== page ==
I thought perhaps I'd like to show how the stuff I wrote on this column would be applied to the latest news on GLP.
Based on what can figure out on the news, GLP is being bought out at $3.38 and dividends declared in May will not reduce it's value which means that potentially whoever owns GLP will get to exit at $3.44 by latest April 2018. Looking at the current price, GLP is also trading at $3.29 which provides a nice 15 cent profit even for investors who decide to buy after the news has been declared.
Here are a few points :
- Basic maths says that buying and holding GLP until next April will return around 4.55% or around 6.825% annualised. A lot of friends and bloggers have been sounding the alarm on such an arbitrage opportunity.
- At this stage it is very easy to fall into a trap of equating this deal as a short term bond issue which gives 4.55% in 8 months. A 4.55% corporate bond is relatively stable but a buyout largely depends on whether the buyout will succeed. Serious losses can result in the buyout does not take place.
- At this stage, we can give benefit of the doubt to the folks who see this as a bond-like investment because the underlying mechanism is what we folks in law school know as a s210 Scheme of Arrangement which is welcomed by initiated by internal management. ( But a s210 can be shot down by the courts in a myriad of ways which will not be the subject of this article. )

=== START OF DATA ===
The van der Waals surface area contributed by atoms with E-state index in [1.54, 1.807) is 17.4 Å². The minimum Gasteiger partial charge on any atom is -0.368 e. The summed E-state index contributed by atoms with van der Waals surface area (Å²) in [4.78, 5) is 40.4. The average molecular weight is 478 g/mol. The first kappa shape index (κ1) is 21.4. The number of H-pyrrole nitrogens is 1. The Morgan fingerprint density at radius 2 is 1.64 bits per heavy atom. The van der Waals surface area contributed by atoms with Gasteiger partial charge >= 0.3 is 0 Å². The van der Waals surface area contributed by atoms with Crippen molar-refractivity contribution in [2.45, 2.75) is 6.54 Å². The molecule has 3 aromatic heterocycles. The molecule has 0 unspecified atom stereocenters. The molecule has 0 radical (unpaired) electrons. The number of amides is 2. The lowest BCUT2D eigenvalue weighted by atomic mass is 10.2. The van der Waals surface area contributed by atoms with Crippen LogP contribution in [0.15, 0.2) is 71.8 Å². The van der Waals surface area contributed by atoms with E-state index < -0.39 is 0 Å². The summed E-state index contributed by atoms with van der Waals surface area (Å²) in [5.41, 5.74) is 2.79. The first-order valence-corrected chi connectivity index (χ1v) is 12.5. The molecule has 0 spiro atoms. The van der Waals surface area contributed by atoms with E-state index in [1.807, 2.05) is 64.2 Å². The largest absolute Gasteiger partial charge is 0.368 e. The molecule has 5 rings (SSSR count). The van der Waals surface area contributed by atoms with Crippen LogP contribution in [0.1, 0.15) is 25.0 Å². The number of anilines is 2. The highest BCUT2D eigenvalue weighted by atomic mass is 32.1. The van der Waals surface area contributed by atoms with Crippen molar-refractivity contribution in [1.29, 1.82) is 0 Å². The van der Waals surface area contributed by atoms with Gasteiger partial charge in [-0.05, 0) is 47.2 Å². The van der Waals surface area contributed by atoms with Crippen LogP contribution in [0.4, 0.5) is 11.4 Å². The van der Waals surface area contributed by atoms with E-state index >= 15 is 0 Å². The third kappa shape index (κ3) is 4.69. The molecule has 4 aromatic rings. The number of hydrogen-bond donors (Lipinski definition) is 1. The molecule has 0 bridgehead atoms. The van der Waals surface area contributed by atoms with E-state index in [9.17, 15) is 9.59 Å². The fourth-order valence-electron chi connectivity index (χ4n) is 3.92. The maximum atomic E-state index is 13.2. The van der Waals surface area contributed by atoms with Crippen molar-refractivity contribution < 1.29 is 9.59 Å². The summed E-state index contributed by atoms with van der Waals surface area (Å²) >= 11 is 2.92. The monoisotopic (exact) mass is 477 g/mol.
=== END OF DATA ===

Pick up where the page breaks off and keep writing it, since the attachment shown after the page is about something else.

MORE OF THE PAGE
- So will you invest your money to earn an annualised 6.825% ? Depending on your level of risk aversion, some folks might. For me, I have much more attractive counters yielding 8-10% on my radar.
What is more interesting is when you apply leverage and try to mirror what some professional hedge fund managers do.
If you look at Maybank's lending rates for GLP, they consider this a Tier 1 stock so they only charge 2.88% for margin. Suppose you leverage at 300%, You can expect to earn over 6.825 * 3 - 2.88 * 2 or 14.715% annualised over 8 months.
14.715% is a decent return, but take note that if the buyout fails, you may be looking at perhaps 20% drop which would cost you 60% of your capital. There is no such thing as a free lunch.
This is something that I don't have the guts to do, but thinking about risk and return in this manner may provide more interesting insights that you can't find elsewhere.
( I am not vested in GLP )
Anyway, beginning next week, we will trying to go through the following book :